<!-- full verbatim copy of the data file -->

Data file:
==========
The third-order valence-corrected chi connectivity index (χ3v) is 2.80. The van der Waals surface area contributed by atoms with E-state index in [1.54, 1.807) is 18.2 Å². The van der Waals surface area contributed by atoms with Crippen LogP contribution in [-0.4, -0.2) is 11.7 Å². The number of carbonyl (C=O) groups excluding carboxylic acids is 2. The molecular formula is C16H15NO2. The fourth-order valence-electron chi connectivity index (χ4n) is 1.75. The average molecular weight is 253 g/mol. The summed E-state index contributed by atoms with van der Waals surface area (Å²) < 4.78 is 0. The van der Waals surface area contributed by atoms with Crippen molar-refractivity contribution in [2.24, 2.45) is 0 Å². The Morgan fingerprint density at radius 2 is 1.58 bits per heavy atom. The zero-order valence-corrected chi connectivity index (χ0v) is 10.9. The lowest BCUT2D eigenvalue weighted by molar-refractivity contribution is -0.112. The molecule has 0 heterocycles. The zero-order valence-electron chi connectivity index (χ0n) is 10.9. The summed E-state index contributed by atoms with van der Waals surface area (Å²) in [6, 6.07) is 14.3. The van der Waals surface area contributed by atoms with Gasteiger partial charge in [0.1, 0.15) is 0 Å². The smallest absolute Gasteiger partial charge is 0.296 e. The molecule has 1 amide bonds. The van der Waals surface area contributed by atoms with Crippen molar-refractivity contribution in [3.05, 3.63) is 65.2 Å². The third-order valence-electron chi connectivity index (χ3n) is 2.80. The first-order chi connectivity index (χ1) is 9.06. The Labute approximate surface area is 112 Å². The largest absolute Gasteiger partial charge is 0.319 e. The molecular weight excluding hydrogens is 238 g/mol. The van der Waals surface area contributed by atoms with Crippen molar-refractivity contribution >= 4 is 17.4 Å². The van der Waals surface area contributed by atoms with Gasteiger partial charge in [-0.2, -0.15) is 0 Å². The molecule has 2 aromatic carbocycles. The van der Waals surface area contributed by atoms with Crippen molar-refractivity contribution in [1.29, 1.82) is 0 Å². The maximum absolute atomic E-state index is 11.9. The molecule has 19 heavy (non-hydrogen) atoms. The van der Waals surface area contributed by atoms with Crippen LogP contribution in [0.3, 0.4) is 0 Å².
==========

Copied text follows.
The third-order valence-corrected chi connectivity index (χ3v) is 2.80. The van der Waals surface area contributed by atoms with E-state index in [1.54, 1.807) is 18.2 Å². The van der Waals surface area contributed by atoms with Crippen LogP contribution in [-0.4, -0.2) is 11.7 Å². The number of carbonyl (C=O) groups excluding carboxylic acids is 2. The molecular formula is C16H15NO2. The fourth-order valence-electron chi connectivity index (χ4n) is 1.75. The average molecular weight is 253 g/mol. The summed E-state index contributed by atoms with van der Waals surface area (Å²) < 4.78 is 0. The van der Waals surface area contributed by atoms with Crippen molar-refractivity contribution in [2.24, 2.45) is 0 Å². The Morgan fingerprint density at radius 2 is 1.58 bits per heavy atom. The zero-order valence-corrected chi connectivity index (χ0v) is 10.9. The lowest BCUT2D eigenvalue weighted by molar-refractivity contribution is -0.112. The molecule has 0 heterocycles. The zero-order valence-electron chi connectivity index (χ0n) is 10.9. The summed E-state index contributed by atoms with van der Waals surface area (Å²) in [6, 6.07) is 14.3. The van der Waals surface area contributed by atoms with Gasteiger partial charge in [0.1, 0.15) is 0 Å². The smallest absolute Gasteiger partial charge is 0.296 e. The molecule has 1 amide bonds. The van der Waals surface area contributed by atoms with Crippen molar-refractivity contribution in [3.05, 3.63) is 65.2 Å². The third-order valence-electron chi connectivity index (χ3n) is 2.80. The first-order chi connectivity index (χ1) is 9.06. The Labute approximate surface area is 112 Å². The largest absolute Gasteiger partial charge is 0.319 e. The molecular weight excluding hydrogens is 238 g/mol. The van der Waals surface area contributed by atoms with Crippen molar-refractivity contribution >= 4 is 17.4 Å². The van der Waals surface area contributed by atoms with Gasteiger partial charge in [-0.2, -0.15) is 0 Å². The molecule has 2 aromatic carbocycles. The van der Waals surface area contributed by atoms with Crippen molar-refractivity contribution in [1.29, 1.82) is 0 Å². The maximum absolute atomic E-state index is 11.9. The molecule has 19 heavy (non-hydrogen) atoms. The van der Waals surface area contributed by atoms with Crippen LogP contribution in [0.3, 0.4) is 0 Å².